Fibroids and Infertility
Fibroids, or uterine fibroids as they are called, are quite common among older women and a known cause of infertility in women. In this article, we look at what fibroids are, why they can cause infertility, who are most likely to be affected by fibroids and how to know if you have fibroids. We also list the treatment options are available and how to know which one is right for you.
What are fibroids?
Uterine fibroids, also known as myomas, are benign, non-cancerous growths or tumours derived from the uterine muscle cells. These tumours develop when the muscle cells become extremely sensitive to normal estrogen levels and start dividing very rapidly.
Fibroids can be so tiny that a microscope is required to see them. However, they can also grow very large – filling the entire uterus and weighing several pounds. Just one fibroid can develop, but usually there are more than one. If more than one muscle fibre is affected, multiple fibroids are usually present.
Fortunately, fibroids can be treated very effectively, removing this cause of infertility.
How fibroids affect infertility
For successful embryonic growth and development, the uterus must be free of large polyps or fibroids.
This is because once an egg is fertilised, the embryo must travel through the fallopian tube and embed in the uterine lining or endometrium. Since the embryo implants in the endometrial layer, it must be thick and vascular to provide nutrients essential for embryonic development.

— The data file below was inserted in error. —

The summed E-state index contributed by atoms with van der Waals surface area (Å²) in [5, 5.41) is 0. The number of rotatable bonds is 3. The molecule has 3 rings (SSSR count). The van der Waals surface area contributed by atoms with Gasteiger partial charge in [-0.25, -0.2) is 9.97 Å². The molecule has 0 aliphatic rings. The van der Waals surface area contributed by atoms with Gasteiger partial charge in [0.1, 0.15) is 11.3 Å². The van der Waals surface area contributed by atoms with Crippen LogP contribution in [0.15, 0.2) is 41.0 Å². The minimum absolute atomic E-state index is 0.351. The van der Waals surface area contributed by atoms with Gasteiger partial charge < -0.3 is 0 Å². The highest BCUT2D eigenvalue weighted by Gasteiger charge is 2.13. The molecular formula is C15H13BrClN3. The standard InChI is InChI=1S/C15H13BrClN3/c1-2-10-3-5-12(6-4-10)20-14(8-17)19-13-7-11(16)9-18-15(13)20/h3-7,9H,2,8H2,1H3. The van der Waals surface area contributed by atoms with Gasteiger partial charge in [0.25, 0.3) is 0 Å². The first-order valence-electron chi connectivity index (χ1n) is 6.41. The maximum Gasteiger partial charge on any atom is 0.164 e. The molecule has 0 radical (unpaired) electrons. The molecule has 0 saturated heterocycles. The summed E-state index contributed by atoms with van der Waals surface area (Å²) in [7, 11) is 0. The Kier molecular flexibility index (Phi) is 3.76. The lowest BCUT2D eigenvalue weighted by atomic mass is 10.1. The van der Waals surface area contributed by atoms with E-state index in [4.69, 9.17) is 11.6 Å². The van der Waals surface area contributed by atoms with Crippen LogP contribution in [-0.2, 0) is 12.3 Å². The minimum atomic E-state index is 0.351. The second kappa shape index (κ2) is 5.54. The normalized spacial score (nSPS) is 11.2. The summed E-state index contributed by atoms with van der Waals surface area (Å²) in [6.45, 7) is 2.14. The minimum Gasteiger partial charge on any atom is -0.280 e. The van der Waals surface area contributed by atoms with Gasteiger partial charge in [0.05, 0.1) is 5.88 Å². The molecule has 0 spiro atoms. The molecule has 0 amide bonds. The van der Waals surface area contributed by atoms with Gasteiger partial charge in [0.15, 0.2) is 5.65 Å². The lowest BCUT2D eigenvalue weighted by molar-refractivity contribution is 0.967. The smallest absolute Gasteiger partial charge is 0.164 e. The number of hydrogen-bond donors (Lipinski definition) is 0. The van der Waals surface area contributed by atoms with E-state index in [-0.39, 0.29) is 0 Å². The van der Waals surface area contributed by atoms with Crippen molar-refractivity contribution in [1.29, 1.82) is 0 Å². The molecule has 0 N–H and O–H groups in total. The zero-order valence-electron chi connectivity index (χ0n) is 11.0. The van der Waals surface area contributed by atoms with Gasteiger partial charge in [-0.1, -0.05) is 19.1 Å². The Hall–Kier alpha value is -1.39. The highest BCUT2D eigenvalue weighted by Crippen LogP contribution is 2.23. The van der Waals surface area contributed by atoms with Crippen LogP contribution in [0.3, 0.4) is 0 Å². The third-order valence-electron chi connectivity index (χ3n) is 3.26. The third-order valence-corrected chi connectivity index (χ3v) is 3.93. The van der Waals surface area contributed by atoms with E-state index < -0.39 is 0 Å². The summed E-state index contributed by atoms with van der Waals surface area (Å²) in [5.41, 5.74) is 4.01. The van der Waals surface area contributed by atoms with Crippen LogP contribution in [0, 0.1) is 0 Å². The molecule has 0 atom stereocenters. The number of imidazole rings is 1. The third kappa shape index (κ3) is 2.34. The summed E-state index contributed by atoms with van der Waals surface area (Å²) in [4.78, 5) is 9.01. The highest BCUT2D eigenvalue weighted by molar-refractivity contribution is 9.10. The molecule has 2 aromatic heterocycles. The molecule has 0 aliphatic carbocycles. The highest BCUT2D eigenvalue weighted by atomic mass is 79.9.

Fibroids directly below the uterine lining can cause infertility. These fibroids take up valuable space in or beneath the cavity of the uterus and limit the blood supply to the foetus, preventing pregnancy or causing miscarriages. In fact, these fibroids may mimic the function of an intra-uterine contraceptive device (“loop”).
In addition, small fibroids directly below the uterine lining can be most easily missed by internal gynaecological examination by a doctor and may even not even be seen at the time of surgery. For this reason, fibroids may recur following treatment.
Who is affected by fibroids?
Fibroids are rare in women under age 20, but as women grow older, fibroids become quite common, especially during the 30s and 40s through menopause. As many as 1 in 5 women may have fibroids during their childbearing years, and half of all women have fibroids by age 50. Thankfully, fibroids often shrink and cause no symptoms in women who have gone through menopause.
In addition to age, certain factors can increase a woman’s risk of developing fibroids, including family history, ethnic origin, obesity and eating habits.
Having a family member with fibroids increases your risk. If a woman’s mother had fibroids, her risk of having them is about three times higher than average. Ethnic origin also plays a role, with African women being more likely to develop fibroids. In addition, women who are overweight are at higher risk for fibroids. For very heavy women, the risk is two to three times greater than average. Related to this are eating habits. Eating a lot of red meat is linked to a higher risk of fibroids, while eating plenty of green vegetables seem to protect women from developing fibroids.
How do I know if I have fibroids?
Many women don’t feel any symptoms with uterine tumours or fibroids.
But for others, these fibroids can cause periods that last longer than normal; bleeding between periods; and heavy bleeding during a period, sometimes with blood clots.
Women who have fibroids may also experience pelvic cramping or pain with periods; lower back pain or pain during intercourse. There may also be a feeling fullness or pressure in your lower belly; enlargement of the lower abdomen; and needing to urinate more often. And, of course, infertility and miscarriages are an indication that fibroids may be present.
When to Contact a Medical Professional